In the late 1930s, during Joseph Stalin's Great Purge in the Soviet Union, Freisler attended the Moscow Trials to watch the proceedings against the condemned. Freisler later rejected any insinuation that he had ever co-operated with the Soviets, the ideological nemesis of Nazi Germany, but his subsequent career as a political official in Germany was overshadowed by rumours about his time as a "Commissar" with the "Reds".[10]

Post-war legal and political career[edit]

Freisler returned to Germany in 1919 to complete his law studies at the University of Jena, and he qualified as a Doctor of Law in 1922. From 1924, he worked as an Assessor in Kassel, and also was elected as a city councillor for the Völkisch-Social Bloc, an ultranationalist splinter party.[12] He joined the Nazi Party in July 1925 (membership number 9,679)[10] and gained authority immediately within the organisation by using his legal training to defend Party members and SA men who were regularly facing prosecutions for acts of political violence. As an early Party member, or Alter Kämpfer, he would later be awarded the Golden Party Badge.[13] From late 1925 to September 1927, Freisler was the Deputy Gauleiter in Gau Hessen-Nassau Nord under Walter Schultz.[14] He was also a member of the Party's National Socialist Motor Corps (NSKK), attaining the rank of NSKK-Brigadeführer in 1942.[2] As the Party transitioned from a fringe political beer hall and street fighting movement into a political party, Freisler was elected to the Hesse-Nassau provincial Landtag from 1930 to 1933.[2] In 1931, he joined the Association of National Socialist German Legal Professionals, founded by fellow Nazi lawyer Hans Frank.[13] He was elected to the Prussian Landtag in April 1932 serving until the Landtag was dissolved in October 1933. At the November 1933 German parliamentary election he was elected as a deputy of the Reichstag, retaining his seat until his death. Reelected in 1936 and 1938, he represented electoral constituencies 19 (Hesse-Nassau), 13 (Schleswig-Holstein) and 35 (Mecklenburg), respectively.[15]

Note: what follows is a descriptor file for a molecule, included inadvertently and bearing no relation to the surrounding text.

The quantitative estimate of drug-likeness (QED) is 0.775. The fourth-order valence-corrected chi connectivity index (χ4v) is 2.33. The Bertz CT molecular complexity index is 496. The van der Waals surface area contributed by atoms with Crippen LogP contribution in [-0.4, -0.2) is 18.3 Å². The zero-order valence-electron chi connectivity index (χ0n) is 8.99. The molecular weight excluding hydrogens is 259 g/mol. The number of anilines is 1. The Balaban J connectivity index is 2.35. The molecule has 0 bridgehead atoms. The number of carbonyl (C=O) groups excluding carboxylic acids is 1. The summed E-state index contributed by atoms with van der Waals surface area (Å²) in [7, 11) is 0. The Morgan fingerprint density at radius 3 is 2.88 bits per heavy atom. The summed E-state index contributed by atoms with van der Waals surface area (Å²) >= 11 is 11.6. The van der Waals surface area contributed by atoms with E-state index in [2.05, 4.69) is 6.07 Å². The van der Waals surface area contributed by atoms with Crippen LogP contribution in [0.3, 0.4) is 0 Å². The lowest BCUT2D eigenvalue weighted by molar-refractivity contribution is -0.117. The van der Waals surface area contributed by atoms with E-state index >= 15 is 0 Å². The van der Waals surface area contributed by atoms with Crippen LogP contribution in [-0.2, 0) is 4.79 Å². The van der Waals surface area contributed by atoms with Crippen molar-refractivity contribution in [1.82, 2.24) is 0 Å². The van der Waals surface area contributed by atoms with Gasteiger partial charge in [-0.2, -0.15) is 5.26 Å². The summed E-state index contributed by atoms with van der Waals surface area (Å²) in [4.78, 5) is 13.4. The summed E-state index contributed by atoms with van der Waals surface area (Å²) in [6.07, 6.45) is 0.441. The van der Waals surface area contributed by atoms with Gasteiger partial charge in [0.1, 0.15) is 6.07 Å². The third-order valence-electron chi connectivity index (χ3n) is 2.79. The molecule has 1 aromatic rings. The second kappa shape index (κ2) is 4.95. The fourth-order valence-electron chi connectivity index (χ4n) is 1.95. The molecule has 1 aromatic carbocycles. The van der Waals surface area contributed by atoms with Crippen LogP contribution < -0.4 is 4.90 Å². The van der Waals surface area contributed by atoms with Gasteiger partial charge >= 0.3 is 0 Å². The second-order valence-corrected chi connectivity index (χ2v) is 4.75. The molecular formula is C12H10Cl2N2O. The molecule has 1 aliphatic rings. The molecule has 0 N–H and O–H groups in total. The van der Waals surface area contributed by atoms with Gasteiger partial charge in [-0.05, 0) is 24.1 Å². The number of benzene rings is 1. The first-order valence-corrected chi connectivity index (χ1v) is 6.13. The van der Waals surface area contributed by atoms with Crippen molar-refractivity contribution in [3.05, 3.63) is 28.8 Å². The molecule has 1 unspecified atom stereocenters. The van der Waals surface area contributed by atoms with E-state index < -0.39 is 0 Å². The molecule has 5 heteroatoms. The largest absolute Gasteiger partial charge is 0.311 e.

In 1927, Karl Weinrich, a Nazi member of the Prussian Landtag along with Freisler, characterised his reputation in the rapidly expanding Nazi movement in the late 1920s: "Rhetorically Freisler is equal to our best speakers, if not superior; particularly on the broad masses he has influence, but thinking people mostly reject him. Party Comrade Freisler is usable as only a speaker though and is unsuitable for any position of authority because of his unreliability and moodiness."[16]

Career in Nazi Germany[edit]

In February 1933, after the Nazi seizure of power, Freisler was appointed Ministerial Director in the Prussian Ministry of Justice under Hans Kerrl. He was placed in charge of the personnel office and used his authority to force out Jewish members of the staff.[17] By June, he was promoted to State Secretary in the Ministry. On 31 July, Prussian Minister president Hermann Göring appointed him to the recently reconstituted Prussian State Council.[18] On the founding of the Academy for German Law by Hans Frank in October 1933, Freisler was made a member.[13] He was the chairman of its Criminal Law Committee, head of its department of scientific studies and editor of the Academy newspaper.[19] When the Prussian Ministry of Justice was merged with the Reich Ministry of Justice on 1 April 1935, Friesler became the State Secretary in the unified Ministry, where he served until August 1942.

Freisler's mastery of legal texts, mental agility, dramatic courtroom verbal dexterity and verbal force, in combination with his zealous conversion to Nazi ideology, made him the most feared judge in Nazi Germany, and the personification of Nazism in domestic law. However, despite his talents and loyalty, Adolf Hitler never appointed him to any post beyond the legal system. That might have been because he was a lone figure, lacking support within the senior echelons of the Nazi hierarchy, but he had also been politically compromised by his brother, Oswald Freisler, also a lawyer. Oswald had acted as a defence counsel against the regime's authority several times during the increasingly politically driven trials by which the Nazis sought to enforce their tyrannical control of German society, and he had the habit of wearing his Nazi Party membership badge in court whilst doing so. Propaganda minister Joseph Goebbels reproached Oswald Freisler and reported his actions to Adolf Hitler who, in response, ordered Freisler's expulsion from the Party. (Oswald Freisler died, allegedly by suicide, in 1939.)[20]